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2016 Grants - Shanbhag
The Role of BRCA1 in Alzheimer's Pathogenesis
Niraj Madhav Shanbhag, M.D., Ph.D.
University of California, San Francisco
San Francisco, California
2016 Alzheimer’s Association Research Fellowship (AARF)
Does a gene involved in DNA repair and cancer play a role in Alzheimer’s disease?
A major focus of Alzheimer’s research is determining what genetic factors may increase the risk for disease. Recent evidence suggests that accumulation of damage to an individual’s DNA (genetic code) may increase the risk of Alzheimer’s and other neurodegenerative diseases.
Niraj Shanbhag, M.D., Ph.D., and colleagues recently found that Alzheimer’s-like mice develop a particularly severe form of DNA damage called “double-strand breaks” (DSBs) in their brain cells. The mice also show decreased levels of a protein known as breast cancer type 1 (BRCA1) in the brain. This protein can repair double strand breaks in DNA, and lack of this protein (due to certain genetic variations) is known to increase the risk for cancer. Studies by Dr. Shanbhag’s team have also found that BRCA1 levels are low in the brain tissue of people who had Alzheimer’s disease. More research is needed to better understand the precise role of BRCA1 in the brain and how it may affect the risk of developing Alzheimer’s disease.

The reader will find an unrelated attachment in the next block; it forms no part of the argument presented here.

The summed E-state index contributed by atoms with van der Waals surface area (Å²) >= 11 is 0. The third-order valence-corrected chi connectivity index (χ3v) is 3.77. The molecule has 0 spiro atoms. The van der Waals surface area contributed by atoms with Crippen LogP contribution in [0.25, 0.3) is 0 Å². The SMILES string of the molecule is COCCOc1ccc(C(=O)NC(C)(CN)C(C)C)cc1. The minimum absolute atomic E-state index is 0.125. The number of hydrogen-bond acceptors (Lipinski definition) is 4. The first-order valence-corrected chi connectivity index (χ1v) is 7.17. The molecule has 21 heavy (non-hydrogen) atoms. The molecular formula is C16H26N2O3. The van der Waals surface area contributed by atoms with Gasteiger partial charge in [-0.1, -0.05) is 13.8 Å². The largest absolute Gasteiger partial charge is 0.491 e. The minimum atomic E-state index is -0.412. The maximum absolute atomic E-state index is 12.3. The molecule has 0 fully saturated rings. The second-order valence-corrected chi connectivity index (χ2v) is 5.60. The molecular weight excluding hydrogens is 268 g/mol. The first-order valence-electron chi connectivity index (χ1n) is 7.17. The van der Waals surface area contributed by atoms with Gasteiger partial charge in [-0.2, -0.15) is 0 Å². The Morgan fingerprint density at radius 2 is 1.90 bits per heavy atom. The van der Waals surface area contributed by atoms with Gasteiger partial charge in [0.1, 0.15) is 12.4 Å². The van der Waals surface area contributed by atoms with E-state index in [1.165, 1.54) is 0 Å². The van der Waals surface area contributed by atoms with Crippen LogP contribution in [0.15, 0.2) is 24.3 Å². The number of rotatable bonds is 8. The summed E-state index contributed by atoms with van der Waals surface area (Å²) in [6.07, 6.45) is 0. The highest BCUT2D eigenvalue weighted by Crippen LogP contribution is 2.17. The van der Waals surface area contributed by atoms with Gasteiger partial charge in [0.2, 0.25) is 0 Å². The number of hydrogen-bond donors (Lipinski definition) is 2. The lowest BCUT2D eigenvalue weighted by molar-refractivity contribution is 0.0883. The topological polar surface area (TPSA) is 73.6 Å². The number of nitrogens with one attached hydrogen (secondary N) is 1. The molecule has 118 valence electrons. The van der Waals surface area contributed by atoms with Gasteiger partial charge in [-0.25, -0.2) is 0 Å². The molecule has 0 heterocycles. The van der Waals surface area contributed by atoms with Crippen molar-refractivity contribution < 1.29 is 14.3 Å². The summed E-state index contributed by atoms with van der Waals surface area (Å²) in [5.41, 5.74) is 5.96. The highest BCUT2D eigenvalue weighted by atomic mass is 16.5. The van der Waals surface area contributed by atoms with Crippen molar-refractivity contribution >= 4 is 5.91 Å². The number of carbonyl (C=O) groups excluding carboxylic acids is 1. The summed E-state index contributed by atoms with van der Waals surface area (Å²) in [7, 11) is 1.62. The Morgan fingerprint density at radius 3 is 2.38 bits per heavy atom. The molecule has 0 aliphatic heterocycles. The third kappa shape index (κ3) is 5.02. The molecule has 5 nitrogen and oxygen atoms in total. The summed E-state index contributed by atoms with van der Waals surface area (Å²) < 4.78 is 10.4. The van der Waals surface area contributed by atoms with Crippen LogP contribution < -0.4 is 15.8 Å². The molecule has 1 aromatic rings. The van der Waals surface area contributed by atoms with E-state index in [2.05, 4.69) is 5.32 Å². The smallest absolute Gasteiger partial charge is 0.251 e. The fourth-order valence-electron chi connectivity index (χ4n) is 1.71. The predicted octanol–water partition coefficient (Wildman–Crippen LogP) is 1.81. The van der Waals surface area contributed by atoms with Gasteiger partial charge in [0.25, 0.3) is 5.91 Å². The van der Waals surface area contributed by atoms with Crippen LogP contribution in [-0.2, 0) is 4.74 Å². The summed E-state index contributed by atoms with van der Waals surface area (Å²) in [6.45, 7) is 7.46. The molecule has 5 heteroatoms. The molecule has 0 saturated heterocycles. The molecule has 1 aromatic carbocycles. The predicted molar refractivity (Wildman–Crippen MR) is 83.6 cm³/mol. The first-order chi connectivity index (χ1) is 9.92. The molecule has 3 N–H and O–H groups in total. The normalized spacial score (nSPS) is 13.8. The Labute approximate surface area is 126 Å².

For their current work, Dr. Shanbhag and colleagues will conduct a series of studies to explore the causes and consequences of BRCA1 alterations in Alzheimer’s disease. They will expose nerve cells growing in laboratory dishes to beta-amyloid and determine if this promotes the loss of BRCA1 and an increase in DSBs in the DNA. Beta-amyloid is a protein fragment that forms “plaques” in the brain during Alzheimer’s disease. They will also work to identify the molecular mechanisms that link beta-amyloid to a loss of BRCA1 in the brain. Using Alzheimer’s-like mice, the investigators will explore if low brain levels of BRCA1 lead to abnormal activation of structural elements in DNA called “transposons” that may alter the function of nerve cells.
Dr. Shanbhag’s study could reveal a novel genetic mechanism that may increase Alzheimer’s risk. Preventing DNA damage or promoting its repair could offer new avenues for the development of therapies that could slow or halt Alzheimer’s disease.